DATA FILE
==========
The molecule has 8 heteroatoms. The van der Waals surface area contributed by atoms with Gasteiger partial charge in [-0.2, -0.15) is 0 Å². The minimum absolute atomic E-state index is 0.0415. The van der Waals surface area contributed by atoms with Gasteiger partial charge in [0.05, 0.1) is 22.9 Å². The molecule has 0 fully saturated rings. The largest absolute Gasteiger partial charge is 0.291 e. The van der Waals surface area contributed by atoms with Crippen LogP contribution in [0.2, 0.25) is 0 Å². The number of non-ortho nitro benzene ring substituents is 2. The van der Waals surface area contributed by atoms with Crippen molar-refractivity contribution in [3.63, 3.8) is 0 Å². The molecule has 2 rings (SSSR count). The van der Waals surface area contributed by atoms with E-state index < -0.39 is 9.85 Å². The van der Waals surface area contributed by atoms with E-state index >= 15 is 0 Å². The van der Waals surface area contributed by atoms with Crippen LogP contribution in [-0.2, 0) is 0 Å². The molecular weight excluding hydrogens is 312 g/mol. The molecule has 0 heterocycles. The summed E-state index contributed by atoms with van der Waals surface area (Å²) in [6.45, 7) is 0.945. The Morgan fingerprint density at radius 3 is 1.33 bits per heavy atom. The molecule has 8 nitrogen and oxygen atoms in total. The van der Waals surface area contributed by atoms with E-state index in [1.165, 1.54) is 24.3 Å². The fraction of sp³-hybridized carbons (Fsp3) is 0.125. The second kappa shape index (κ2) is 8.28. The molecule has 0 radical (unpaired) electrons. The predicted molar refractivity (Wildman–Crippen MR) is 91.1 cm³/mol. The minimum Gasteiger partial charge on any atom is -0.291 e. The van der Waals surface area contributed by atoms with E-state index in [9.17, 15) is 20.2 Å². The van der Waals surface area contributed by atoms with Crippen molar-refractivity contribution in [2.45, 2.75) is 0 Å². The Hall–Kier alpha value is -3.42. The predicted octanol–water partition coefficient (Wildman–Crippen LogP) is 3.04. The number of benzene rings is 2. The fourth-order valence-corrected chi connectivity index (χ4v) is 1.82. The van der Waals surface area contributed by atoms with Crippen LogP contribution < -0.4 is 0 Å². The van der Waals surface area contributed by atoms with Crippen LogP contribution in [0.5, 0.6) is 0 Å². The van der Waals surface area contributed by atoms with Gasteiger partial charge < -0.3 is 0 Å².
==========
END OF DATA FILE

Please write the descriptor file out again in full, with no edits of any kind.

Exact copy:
The molecule has 8 heteroatoms. The van der Waals surface area contributed by atoms with Gasteiger partial charge in [-0.2, -0.15) is 0 Å². The minimum absolute atomic E-state index is 0.0415. The van der Waals surface area contributed by atoms with Gasteiger partial charge in [0.05, 0.1) is 22.9 Å². The molecule has 0 fully saturated rings. The largest absolute Gasteiger partial charge is 0.291 e. The van der Waals surface area contributed by atoms with Crippen LogP contribution in [0.2, 0.25) is 0 Å². The number of non-ortho nitro benzene ring substituents is 2. The van der Waals surface area contributed by atoms with Crippen molar-refractivity contribution in [3.63, 3.8) is 0 Å². The molecule has 2 rings (SSSR count). The van der Waals surface area contributed by atoms with E-state index < -0.39 is 9.85 Å². The van der Waals surface area contributed by atoms with E-state index >= 15 is 0 Å². The van der Waals surface area contributed by atoms with Crippen LogP contribution in [-0.2, 0) is 0 Å². The molecular weight excluding hydrogens is 312 g/mol. The molecule has 0 heterocycles. The summed E-state index contributed by atoms with van der Waals surface area (Å²) in [6.45, 7) is 0.945. The Morgan fingerprint density at radius 3 is 1.33 bits per heavy atom. The molecule has 8 nitrogen and oxygen atoms in total. The van der Waals surface area contributed by atoms with E-state index in [1.165, 1.54) is 24.3 Å². The fraction of sp³-hybridized carbons (Fsp3) is 0.125. The second kappa shape index (κ2) is 8.28. The molecule has 0 radical (unpaired) electrons. The predicted molar refractivity (Wildman–Crippen MR) is 91.1 cm³/mol. The minimum Gasteiger partial charge on any atom is -0.291 e. The van der Waals surface area contributed by atoms with E-state index in [9.17, 15) is 20.2 Å². The van der Waals surface area contributed by atoms with Crippen molar-refractivity contribution in [2.45, 2.75) is 0 Å². The Hall–Kier alpha value is -3.42. The predicted octanol–water partition coefficient (Wildman–Crippen LogP) is 3.04. The number of benzene rings is 2. The fourth-order valence-corrected chi connectivity index (χ4v) is 1.82. The van der Waals surface area contributed by atoms with Crippen LogP contribution < -0.4 is 0 Å². The van der Waals surface area contributed by atoms with Crippen LogP contribution in [0.5, 0.6) is 0 Å². The van der Waals surface area contributed by atoms with Gasteiger partial charge < -0.3 is 0 Å².